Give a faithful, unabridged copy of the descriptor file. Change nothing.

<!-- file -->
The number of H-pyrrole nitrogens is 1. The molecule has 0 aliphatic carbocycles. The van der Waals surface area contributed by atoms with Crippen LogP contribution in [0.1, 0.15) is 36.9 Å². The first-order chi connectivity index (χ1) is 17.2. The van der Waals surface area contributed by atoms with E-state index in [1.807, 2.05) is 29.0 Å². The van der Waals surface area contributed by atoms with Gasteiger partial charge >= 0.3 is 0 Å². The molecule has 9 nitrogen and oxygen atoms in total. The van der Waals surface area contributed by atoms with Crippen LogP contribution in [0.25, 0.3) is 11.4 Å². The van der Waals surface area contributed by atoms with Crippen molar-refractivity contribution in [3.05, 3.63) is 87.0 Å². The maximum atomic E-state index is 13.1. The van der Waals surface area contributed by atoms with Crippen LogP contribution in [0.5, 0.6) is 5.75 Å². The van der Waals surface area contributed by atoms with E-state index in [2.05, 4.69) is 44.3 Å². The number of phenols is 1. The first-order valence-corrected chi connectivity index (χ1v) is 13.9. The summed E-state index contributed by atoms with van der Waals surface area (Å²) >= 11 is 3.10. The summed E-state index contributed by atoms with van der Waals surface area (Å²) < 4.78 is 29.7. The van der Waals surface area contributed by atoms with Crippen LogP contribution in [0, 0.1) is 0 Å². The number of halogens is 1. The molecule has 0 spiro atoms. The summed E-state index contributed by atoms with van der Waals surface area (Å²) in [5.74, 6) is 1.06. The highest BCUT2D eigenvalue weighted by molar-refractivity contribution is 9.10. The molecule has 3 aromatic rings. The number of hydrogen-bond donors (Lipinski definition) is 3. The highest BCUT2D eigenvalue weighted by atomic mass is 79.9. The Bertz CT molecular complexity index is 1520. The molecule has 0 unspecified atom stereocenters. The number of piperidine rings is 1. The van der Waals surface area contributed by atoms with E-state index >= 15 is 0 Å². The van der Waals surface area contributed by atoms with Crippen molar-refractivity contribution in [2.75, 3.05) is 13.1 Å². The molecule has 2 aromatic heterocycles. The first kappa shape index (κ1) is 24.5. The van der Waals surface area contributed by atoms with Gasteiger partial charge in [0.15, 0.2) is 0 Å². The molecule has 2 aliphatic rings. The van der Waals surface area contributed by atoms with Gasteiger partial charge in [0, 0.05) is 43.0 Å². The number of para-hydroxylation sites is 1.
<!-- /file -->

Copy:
The number of H-pyrrole nitrogens is 1. The molecule has 0 aliphatic carbocycles. The van der Waals surface area contributed by atoms with Crippen LogP contribution in [0.1, 0.15) is 36.9 Å². The first-order chi connectivity index (χ1) is 17.2. The van der Waals surface area contributed by atoms with E-state index in [1.807, 2.05) is 29.0 Å². The van der Waals surface area contributed by atoms with Gasteiger partial charge >= 0.3 is 0 Å². The molecule has 9 nitrogen and oxygen atoms in total. The van der Waals surface area contributed by atoms with Crippen LogP contribution in [0.25, 0.3) is 11.4 Å². The van der Waals surface area contributed by atoms with Crippen molar-refractivity contribution in [3.05, 3.63) is 87.0 Å². The maximum atomic E-state index is 13.1. The van der Waals surface area contributed by atoms with Crippen LogP contribution in [0.5, 0.6) is 5.75 Å². The van der Waals surface area contributed by atoms with E-state index in [2.05, 4.69) is 44.3 Å². The number of phenols is 1. The first-order valence-corrected chi connectivity index (χ1v) is 13.9. The summed E-state index contributed by atoms with van der Waals surface area (Å²) >= 11 is 3.10. The summed E-state index contributed by atoms with van der Waals surface area (Å²) < 4.78 is 29.7. The van der Waals surface area contributed by atoms with Crippen LogP contribution in [0, 0.1) is 0 Å². The number of halogens is 1. The molecule has 0 spiro atoms. The summed E-state index contributed by atoms with van der Waals surface area (Å²) in [5.74, 6) is 1.06. The highest BCUT2D eigenvalue weighted by molar-refractivity contribution is 9.10. The molecule has 3 aromatic rings. The number of hydrogen-bond donors (Lipinski definition) is 3. The highest BCUT2D eigenvalue weighted by atomic mass is 79.9. The Bertz CT molecular complexity index is 1520. The molecule has 0 unspecified atom stereocenters. The number of piperidine rings is 1. The van der Waals surface area contributed by atoms with E-state index >= 15 is 0 Å². The van der Waals surface area contributed by atoms with Crippen molar-refractivity contribution in [2.75, 3.05) is 13.1 Å². The molecule has 2 aromatic heterocycles. The first kappa shape index (κ1) is 24.5. The van der Waals surface area contributed by atoms with Gasteiger partial charge in [0.15, 0.2) is 0 Å². The molecule has 2 aliphatic rings. The van der Waals surface area contributed by atoms with Gasteiger partial charge in [0, 0.05) is 43.0 Å². The number of para-hydroxylation sites is 1.